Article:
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Aging Clin Exp Res. 2016 Oct;28(5):951-7. doi: 10.1007/s40520-015-0382-8. Epub 2015 May 29.

Rapid eye movement sleep behavior disorder in patients with probable Alzheimer's disease.

Author information

1
Department of Geriatric Neurology, Sleep Medicine Research Center, Chinese PLA General Hospital, Fuxing Road 28, Beijing, 100853, People's Republic of China.
2
Department of Neurology, Tianjin Huanhu Hospital, Tianjin, 300060, China.
3
Sleep Assessment Unit, Department of Psychiatry, Faculty of Medicine, The Chinese University of Hong Kong, Shatin, SAR, Hong Kong, China.
4
Brainnetome Center, Institute of Automation, Chinese Academy of Sciences, Beijing, 100190, China.
5
Department of Neurology, Hainan Branch of Chinese PLA General Hospital, Hainan, 572014, China.
6
Department of Radiology, Chinese PLA General Hospital, Beijing, 100853, China.
7
Department of Geriatric Neurology, Sleep Medicine Research Center, Chinese PLA General Hospital, Fuxing Road 28, Beijing, 100853, People's Republic of China. zhangxi@301hospital.com.cn.

Abstract

BACKGROUND AND AIMS:

Rapid eye movement (REM) sleep behavior disorder (RBD) is commonly associated with neurodegenerative disorders characterized by α-synuclein deposition, including Parkinson's disease, multiple system atrophy, and Lewy body dementia. However, this tendency in tauopathy-mediated diseases is rare and only sporadically reported. We systematically illustrate the occurrence of RBD and sleep features among a cohort of patients with Alzheimer's disease (AD), a non-synucleinopathy.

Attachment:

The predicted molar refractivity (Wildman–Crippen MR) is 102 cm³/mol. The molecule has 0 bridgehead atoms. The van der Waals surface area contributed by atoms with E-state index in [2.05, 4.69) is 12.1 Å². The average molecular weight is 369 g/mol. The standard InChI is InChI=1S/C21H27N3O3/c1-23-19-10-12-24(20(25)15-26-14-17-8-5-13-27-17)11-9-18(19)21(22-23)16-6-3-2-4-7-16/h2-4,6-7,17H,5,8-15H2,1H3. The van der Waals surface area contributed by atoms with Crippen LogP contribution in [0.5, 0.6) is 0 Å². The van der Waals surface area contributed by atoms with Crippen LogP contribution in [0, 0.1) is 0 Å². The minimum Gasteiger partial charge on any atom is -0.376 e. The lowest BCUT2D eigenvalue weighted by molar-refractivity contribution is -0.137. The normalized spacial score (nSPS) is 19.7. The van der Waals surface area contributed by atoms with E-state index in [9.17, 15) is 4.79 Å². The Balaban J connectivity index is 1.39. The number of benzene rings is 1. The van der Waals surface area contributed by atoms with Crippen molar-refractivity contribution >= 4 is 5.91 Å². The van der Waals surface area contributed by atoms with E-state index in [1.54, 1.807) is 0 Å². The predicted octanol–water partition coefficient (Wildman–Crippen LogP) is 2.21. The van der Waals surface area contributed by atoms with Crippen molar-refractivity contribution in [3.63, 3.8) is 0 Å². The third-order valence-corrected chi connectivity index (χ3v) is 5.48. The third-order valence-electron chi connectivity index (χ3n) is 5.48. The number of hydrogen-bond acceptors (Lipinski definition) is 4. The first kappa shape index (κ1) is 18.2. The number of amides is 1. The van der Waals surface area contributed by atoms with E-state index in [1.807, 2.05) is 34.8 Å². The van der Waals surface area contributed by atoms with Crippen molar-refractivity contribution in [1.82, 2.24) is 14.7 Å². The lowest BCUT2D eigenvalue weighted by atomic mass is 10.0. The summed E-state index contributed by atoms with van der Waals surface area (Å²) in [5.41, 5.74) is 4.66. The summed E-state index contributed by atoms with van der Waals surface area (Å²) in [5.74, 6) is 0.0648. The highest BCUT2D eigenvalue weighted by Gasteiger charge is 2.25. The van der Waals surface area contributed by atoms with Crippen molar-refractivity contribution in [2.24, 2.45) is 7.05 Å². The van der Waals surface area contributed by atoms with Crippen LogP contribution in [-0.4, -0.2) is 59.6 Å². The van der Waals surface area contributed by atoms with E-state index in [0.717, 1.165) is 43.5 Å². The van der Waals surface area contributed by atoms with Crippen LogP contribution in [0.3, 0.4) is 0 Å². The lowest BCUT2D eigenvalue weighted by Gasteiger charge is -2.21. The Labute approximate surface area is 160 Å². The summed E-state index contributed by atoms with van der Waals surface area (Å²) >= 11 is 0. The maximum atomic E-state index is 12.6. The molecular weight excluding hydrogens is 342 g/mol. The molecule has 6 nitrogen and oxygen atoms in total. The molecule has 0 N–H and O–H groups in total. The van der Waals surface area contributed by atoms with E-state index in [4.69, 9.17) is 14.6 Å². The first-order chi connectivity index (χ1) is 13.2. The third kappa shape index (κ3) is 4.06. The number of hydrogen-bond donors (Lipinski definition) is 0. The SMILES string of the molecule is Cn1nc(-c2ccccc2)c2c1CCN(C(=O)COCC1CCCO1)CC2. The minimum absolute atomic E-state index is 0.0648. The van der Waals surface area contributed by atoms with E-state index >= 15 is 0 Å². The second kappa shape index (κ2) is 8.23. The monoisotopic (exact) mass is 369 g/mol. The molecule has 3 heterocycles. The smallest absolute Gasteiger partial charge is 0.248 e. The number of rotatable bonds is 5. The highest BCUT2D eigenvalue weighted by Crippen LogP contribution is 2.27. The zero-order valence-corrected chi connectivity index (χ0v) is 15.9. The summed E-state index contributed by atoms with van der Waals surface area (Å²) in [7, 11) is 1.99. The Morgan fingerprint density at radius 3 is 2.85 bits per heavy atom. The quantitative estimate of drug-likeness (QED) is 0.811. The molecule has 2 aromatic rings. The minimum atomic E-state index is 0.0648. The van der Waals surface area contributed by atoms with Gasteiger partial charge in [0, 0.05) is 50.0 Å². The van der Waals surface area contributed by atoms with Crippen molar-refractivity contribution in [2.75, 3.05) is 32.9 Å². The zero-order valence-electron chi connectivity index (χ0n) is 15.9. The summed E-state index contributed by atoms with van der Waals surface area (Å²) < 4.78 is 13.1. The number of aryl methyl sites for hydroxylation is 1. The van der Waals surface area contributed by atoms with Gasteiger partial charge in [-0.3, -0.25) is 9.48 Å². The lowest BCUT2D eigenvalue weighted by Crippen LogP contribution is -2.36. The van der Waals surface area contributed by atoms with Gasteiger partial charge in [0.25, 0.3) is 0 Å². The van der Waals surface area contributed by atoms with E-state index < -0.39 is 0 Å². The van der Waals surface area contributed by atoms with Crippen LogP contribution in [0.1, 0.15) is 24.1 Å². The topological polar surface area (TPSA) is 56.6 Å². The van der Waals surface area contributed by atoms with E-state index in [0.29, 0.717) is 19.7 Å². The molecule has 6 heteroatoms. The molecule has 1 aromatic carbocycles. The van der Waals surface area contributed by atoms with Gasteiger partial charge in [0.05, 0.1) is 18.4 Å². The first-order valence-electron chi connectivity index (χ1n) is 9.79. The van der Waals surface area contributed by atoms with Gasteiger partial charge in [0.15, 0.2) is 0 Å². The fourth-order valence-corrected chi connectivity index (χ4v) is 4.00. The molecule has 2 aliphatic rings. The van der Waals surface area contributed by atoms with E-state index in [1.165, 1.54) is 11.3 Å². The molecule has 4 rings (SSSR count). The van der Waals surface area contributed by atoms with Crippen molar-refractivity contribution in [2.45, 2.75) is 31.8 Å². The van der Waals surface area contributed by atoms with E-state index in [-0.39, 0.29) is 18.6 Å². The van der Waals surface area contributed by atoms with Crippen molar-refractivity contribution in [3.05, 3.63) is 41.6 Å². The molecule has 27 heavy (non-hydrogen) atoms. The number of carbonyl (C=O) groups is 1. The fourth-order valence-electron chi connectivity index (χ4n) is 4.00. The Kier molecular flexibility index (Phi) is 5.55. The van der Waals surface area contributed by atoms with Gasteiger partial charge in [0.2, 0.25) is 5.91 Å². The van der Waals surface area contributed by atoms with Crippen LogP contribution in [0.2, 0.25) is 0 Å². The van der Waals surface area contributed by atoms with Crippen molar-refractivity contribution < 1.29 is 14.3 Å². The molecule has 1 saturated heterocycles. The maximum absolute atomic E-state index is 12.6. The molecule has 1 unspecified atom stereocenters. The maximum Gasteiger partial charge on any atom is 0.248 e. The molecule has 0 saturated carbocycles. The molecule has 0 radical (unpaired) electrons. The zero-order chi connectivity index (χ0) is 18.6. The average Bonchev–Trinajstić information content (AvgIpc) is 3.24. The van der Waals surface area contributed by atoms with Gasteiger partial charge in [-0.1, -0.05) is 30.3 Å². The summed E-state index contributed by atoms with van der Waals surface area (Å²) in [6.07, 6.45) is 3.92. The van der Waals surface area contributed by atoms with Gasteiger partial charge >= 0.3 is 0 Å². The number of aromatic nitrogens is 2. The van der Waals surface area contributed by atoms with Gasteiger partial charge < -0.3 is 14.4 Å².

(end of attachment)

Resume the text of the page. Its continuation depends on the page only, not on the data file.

METHODS:

We recruited 105 clinically probable AD patients. Fifteen clinically probable AD patients with suspected RBD underwent a video-polysomnography (vPSG) examination.

RESULTS:

Five patients with probable AD exhibited RBD. One of the patients performed repeated touching of the head and the face with his hands and flailed his arms. Three patients exhibited hand twisting, exploring, prominent limb kicking, and jerking. The fifth patient exhibited all of the characteristics of RBD (he recalled a dream about fighting animals), and his wife was awakened by his screaming. Of these five patients, one patient took the acetylcholinesterase inhibitor drug donepezil. The patients with AD + RBD demonstrated increases in both tonic and phasic electromyography activity during REM sleep, but sleep architecture did not differ between the AD + RBD and AD-alone groups.

CONCLUSION:

RBD can occur in patients with AD. The occurrence of RBD does not change the sleep architecture of AD patients.

KEYWORDS:

Alzheimer’s disease; REM sleep behavior disorder; REM sleep without atonia; Video-polysomnography

PMID:
26022447
DOI:
10.1007/s40520-015-0382-8
[Indexed for MEDLINE]

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